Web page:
Barnes finished the season third in the ACC in Evan Miya’s BPR metric. According to Miya’s numbers, FSU also outscored opponents by 20.8 points per 100 possessions with Barnes on the floor this season, one of the top net ratings in the ACC. (Individual net rating can be a bit noisy; context is important, but this is just one more number that speaks to the impact of Barnes.)

Due to his power and 7-foot-2 wingspan, Barnes was a matchup concern for most opponents. At this stage, Barnes isn’t much of a shooter outside the paint, though he’s unafraid to launch from deep. Using this as a weakness, some teams tried to sag off Barnes in order to gum up FSU’s half-court offense.

However, Barnes plays with tremendous vision and feel for the game; he can see over the top of defenders, while moving the pieces around on the chessboard to exactly where he wants.

Barnes has a few more weeks in Tallahassee. After that, he’s off to the NBA as one of the more intriguing lottery talents in the 2021 draft.

Runner-up

  • Jae’Lyn Withers, Louisville
    • 11.6% offensive rebound rate, 22.8% defensive rebound rate, 66 FG% at the rim

Defensive Player of the Year: Manny Bates, NC State

Manny Bates followed up a promising freshman season with another masterful performance on the defensive end of the floor. While anchoring the best NC State defense ever under Kevin Keatts, Bates posted an ACC-leading 12.1 percent block rate, according to KenPom, which is a top 15 number nationally.

 

Opponents shot just under 55 percent at the rim in the half court against the Wolfpack. NC State’s defense allowed just 0.77 points per post-up possession, too, which ranks in the 91st percentile nationally. Bates, one of 12 ACC players with a defensive BPM of 3.0, is a big reason for these developments.

Bates really is an incredible rim protector: quick off his feet, excellent timing and excellent reach. The 6-foot-11 Bates doesn’t just sit in the paint, either. Bates moves around, looking to influence as much action as possible. He can close space so quickly — turning seemingly open, high-percentage looks into transition opportunities going the other way.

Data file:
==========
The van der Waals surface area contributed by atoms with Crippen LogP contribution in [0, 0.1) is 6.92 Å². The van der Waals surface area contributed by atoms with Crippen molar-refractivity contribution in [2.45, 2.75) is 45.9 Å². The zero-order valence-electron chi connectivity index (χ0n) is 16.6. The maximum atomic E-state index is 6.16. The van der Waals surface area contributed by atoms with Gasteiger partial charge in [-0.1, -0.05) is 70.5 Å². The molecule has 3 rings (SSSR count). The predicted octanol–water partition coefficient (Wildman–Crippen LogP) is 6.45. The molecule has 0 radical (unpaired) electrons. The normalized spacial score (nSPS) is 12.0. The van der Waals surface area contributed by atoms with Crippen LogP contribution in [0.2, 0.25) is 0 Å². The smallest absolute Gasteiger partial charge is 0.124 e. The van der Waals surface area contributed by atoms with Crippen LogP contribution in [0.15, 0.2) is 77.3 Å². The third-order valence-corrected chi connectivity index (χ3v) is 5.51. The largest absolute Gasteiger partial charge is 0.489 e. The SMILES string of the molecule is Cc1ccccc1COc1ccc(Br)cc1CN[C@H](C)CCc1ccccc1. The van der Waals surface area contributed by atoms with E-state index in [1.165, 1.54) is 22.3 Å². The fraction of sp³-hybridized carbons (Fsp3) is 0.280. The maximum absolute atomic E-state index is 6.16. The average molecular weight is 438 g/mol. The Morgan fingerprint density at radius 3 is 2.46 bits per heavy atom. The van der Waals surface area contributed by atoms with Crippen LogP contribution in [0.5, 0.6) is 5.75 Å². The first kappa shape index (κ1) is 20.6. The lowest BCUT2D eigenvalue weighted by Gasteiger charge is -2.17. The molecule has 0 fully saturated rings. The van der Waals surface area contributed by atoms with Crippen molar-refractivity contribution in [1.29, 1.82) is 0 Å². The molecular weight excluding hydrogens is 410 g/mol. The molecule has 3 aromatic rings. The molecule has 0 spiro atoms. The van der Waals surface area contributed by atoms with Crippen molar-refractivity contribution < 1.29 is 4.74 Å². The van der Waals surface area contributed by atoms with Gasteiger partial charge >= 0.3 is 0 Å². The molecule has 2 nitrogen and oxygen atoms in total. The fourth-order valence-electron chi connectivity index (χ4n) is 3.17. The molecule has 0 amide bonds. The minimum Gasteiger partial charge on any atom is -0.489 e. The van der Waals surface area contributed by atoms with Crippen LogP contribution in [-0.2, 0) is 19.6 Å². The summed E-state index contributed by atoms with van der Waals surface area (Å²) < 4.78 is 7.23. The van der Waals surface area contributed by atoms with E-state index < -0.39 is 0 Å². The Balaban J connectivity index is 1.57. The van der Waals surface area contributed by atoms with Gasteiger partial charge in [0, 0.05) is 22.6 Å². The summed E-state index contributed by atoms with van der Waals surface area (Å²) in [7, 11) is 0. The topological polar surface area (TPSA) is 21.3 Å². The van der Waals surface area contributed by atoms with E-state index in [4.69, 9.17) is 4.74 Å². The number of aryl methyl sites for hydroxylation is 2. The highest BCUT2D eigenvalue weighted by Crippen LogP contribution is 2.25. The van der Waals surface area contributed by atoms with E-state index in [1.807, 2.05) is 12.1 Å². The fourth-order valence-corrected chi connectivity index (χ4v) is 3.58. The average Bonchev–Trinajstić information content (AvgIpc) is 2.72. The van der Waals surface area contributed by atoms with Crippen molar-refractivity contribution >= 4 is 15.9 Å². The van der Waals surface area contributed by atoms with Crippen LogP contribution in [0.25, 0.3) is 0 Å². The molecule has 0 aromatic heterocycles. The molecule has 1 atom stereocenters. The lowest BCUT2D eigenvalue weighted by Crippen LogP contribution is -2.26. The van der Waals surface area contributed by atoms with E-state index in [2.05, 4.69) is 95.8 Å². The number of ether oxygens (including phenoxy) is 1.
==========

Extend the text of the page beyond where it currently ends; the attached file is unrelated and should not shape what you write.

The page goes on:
In terms of pick-and-roll defense, well, Bates continues to improve there, too. While primarily deployed as a drop center in screen-roll coverage, NC State used Bates on some 1-5 switches late in the season vs. Virginia and Notre Dame.

 

Runner-up

  • Jose Alvarado, Georgia Tech
    • Obviously, Alvarado’s steals number are incredible, but I loved when Georgia Tech would turn him loose as a Kyle Lowry-esque pest to guard bigger offensive threats, like Sam Hauser and Matthew Hurt

All-Defensive Team

Manny Bates, NC State

Jose Alvarado, Georgia Tech

Leaky Black, North Carolina

Justin Champagnie, Pittsburgh

Reece Beekman, Virginia

 

Toughest Omissions: All-Defensive Team

Jay Huff, Virginia

Kadary Richmond, Syracuse

Moses Wright, Georgia Tech

Aamir Simms, Clemson

Anthony Polite, Florida State

Day’Ron Sharpe, North Carolina

Shakeel Moore, NC State

All-Freshman Team

I’m drunk with power and changing some of the rules here: seven players — that’s right, SEVEN — have been named to my All-Freshman roster. If this displeases you, well, too bad!

 

Scottie Barnes, Florida State

    • Florida State scored 1.54 points per pick-and-roll possession when Barnes passed to a teammate who used/finished the possession, which ranks No. 1 nationally (50+ possessions). Of course, a lot of this success has to do with FSU’s spot-up shooting

 

Jae’Lyn Withers, Louisville

    • One of five ACC rookies to post a box plus-minus of 5.0 or better
      • Withers is the first Louisville freshman with a BPM of 5+ since Donovan Mitchell and Ray Spalding in the 2015-16 season
      • Terry Rozier is the only other Louisville rookie since the 2007-08 season with a 5+ BPM
    • One of 12 Division I players with 10% offensive rebound rate, 20% defensive rebound rate, 55 2P%, 20 3PA — along with Charles Bassey (WKU), Kobe Brown (Missouri), Justin Bean (Utah State) and Efe Abogidi (Washington State)
    • Withers excelled while forced into a full-time small-ball 5 role due to the Malik Williams injuries; he can do a little bit of everything, including switching 1-5 defensively, handling the ball in space and finishing in traffic at the rim

Kadary Richmond, Syracuse

    • On the sneak, Richmond really had a sensational freshman season; he’s a legit NBA prospect, who factors into a variety of year-end honors for the ACC
    • Richmond per 40 minutes: 6.1 assists (26 AST%), 3.5 steals, 4.8 FTA
    • At 6-foot-5, Richmond is a big guard with wonderful court vision. However, he can score on his own, too: 48 FG% on isolation attempts, 90% of his 2PM were unassisted

 

Day’Ron Sharpe, North Carolina

    • Finished the regular season ranked 6th in the ACC in Evan Miya’s BPR metric
    • Sharpe is an incredibly powerful and strong player, capable of attack the offensive glass like 2020 first round pick Isaiah Stewart, now with the Detroit Pistons. But there’s more to his game than brute strength and a good motor
    • Sharpe has a great feel for the game; he makes quick decisions, with little processing delay. Sharpe can throw teammates open with heady passes on offense, while also blowing up opponent offensive actions as a rampaging team defender